SB: The first thing I did was read. Scientists were fascinated to learn that art involves research. 40 years of research seemed manageable to digest at first. I wanted to understand the conversation and identify the key players. During the course of my research, two stories blew my mind: one pointed out that there are two forms of intelligent life on earth—humans and dolphins—yet we have no idea how to communicate with each other. The other story was about two groups of researchers who spent a year devising messages for aliens. When they sent them to each other, one group couldn’t decode the message because they were working with Macs and their counterparts were working with Windows!
The punchline of anything you read is that it’s [alien contact is] not possible. In fact, we may be alone in the universe, which I find as equally terrifying as being one of many intelligent life forms in the universe! Stephen Hawking doesn’t think we should try to contact aliens. He says it’s dangerous. What if alien races are hostile or want our resources? On the other hand, there’s an art critic named Hito Steyerl who says that our messages are already out there, and if aliens are going to get a message, it’s probably going to be one our spam emails about penis enlargements.
HS: Meaning that we need to be more strategic or conscientious about our messages?
SB: Maybe. Carl Sagan pointed out that if aliens are listening to our ‘babble bubble,’ assuming they exist, it’s too late and we might as well be friendly.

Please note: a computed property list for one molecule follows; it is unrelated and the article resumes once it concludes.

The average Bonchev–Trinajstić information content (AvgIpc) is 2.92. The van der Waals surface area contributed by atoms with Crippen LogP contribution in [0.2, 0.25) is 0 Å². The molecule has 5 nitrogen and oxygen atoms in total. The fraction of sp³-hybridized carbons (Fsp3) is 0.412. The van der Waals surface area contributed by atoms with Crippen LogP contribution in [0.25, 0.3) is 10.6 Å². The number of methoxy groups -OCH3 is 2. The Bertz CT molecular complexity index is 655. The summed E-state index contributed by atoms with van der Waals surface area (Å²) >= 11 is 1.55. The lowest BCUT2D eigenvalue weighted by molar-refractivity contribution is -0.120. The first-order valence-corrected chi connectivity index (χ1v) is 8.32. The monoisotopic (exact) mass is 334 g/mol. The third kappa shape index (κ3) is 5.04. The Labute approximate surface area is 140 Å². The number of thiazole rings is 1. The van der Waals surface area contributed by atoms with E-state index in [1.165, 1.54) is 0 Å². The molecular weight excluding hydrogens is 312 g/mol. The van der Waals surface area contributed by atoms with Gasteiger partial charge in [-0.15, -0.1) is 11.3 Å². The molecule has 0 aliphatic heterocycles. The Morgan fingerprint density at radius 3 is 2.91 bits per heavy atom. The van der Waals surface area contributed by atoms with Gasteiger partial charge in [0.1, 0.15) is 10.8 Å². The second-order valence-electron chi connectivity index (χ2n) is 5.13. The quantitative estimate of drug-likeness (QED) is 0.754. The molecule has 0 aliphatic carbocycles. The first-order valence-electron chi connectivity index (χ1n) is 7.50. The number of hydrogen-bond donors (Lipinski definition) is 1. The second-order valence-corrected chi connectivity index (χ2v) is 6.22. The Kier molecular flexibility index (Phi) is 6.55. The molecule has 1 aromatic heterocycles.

I also decided my message needed to be simple, and meant more for my audience on earth. For the alien who intercepts it, the message is ‘you are not alone!’ They may think the object is magic, and in fact, that seems just about right.
As humans, we often ascribe magic to what we do not understand. An important player in the conversation about alien communication is archeology, which is a good way to examine message deconstruction as it’s the only earth-bound example we have to study messages across time. We know that in ancient England, when people found arrowheads, they knew they weren’t from nature, but had no idea what they were. Maybe they were magic? Either way, these early archeologists could tell there was an intervention, and the shape was unlikely to be natural. The rock had evidence of intention. I knew that my message had to include this agency - but that didn’t need to be decoded for the simplicity of the message to be understood.
I was also thinking about math and all of the message composition attempts involving math that I had read about. Ultimately I decided to work with origami because it employs math, intervention, and sculptural poetic aspects. I ended up making origami ships in a bottle. The ship references our history of colonial enterprise, which is the same spirit, for good or bad, that is taking us off the planet and out into space. This aspect of the message is certainly for my fellow humans.
I ended up making an edition of 20 and put them into the hands of people who contributed to my thinking around the project, those contributing to space pioneering, and people I know are going into space.